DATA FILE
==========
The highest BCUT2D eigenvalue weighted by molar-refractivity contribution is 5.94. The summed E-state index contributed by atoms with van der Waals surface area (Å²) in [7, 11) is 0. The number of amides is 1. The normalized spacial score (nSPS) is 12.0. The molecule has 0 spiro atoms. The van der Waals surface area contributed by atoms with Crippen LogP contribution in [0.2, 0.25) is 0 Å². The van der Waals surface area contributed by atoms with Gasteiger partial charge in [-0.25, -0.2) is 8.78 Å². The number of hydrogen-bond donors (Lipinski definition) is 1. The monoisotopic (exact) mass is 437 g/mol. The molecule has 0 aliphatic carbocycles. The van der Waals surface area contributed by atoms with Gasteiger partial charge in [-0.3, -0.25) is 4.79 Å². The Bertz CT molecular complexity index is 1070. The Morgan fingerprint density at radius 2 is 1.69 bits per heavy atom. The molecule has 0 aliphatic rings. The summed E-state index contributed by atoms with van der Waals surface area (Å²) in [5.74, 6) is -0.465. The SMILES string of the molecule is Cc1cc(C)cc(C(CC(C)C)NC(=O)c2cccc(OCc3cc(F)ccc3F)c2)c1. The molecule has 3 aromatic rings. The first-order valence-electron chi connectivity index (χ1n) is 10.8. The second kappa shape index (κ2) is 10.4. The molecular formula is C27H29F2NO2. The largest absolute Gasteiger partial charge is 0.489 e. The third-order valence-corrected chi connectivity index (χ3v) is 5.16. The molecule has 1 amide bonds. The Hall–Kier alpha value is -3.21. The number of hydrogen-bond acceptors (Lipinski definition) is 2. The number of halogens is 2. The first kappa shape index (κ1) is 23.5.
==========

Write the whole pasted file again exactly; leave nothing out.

The highest BCUT2D eigenvalue weighted by molar-refractivity contribution is 5.94. The summed E-state index contributed by atoms with van der Waals surface area (Å²) in [7, 11) is 0. The number of amides is 1. The normalized spacial score (nSPS) is 12.0. The molecule has 0 spiro atoms. The van der Waals surface area contributed by atoms with Crippen LogP contribution in [0.2, 0.25) is 0 Å². The van der Waals surface area contributed by atoms with Gasteiger partial charge in [-0.25, -0.2) is 8.78 Å². The number of hydrogen-bond donors (Lipinski definition) is 1. The monoisotopic (exact) mass is 437 g/mol. The molecule has 0 aliphatic carbocycles. The van der Waals surface area contributed by atoms with Gasteiger partial charge in [-0.3, -0.25) is 4.79 Å². The Bertz CT molecular complexity index is 1070. The Morgan fingerprint density at radius 2 is 1.69 bits per heavy atom. The molecule has 0 aliphatic rings. The summed E-state index contributed by atoms with van der Waals surface area (Å²) in [5.74, 6) is -0.465. The SMILES string of the molecule is Cc1cc(C)cc(C(CC(C)C)NC(=O)c2cccc(OCc3cc(F)ccc3F)c2)c1. The molecule has 3 aromatic rings. The first-order valence-electron chi connectivity index (χ1n) is 10.8. The second kappa shape index (κ2) is 10.4. The molecular formula is C27H29F2NO2. The largest absolute Gasteiger partial charge is 0.489 e. The third-order valence-corrected chi connectivity index (χ3v) is 5.16. The molecule has 1 amide bonds. The Hall–Kier alpha value is -3.21. The number of hydrogen-bond acceptors (Lipinski definition) is 2. The number of halogens is 2. The first kappa shape index (κ1) is 23.5.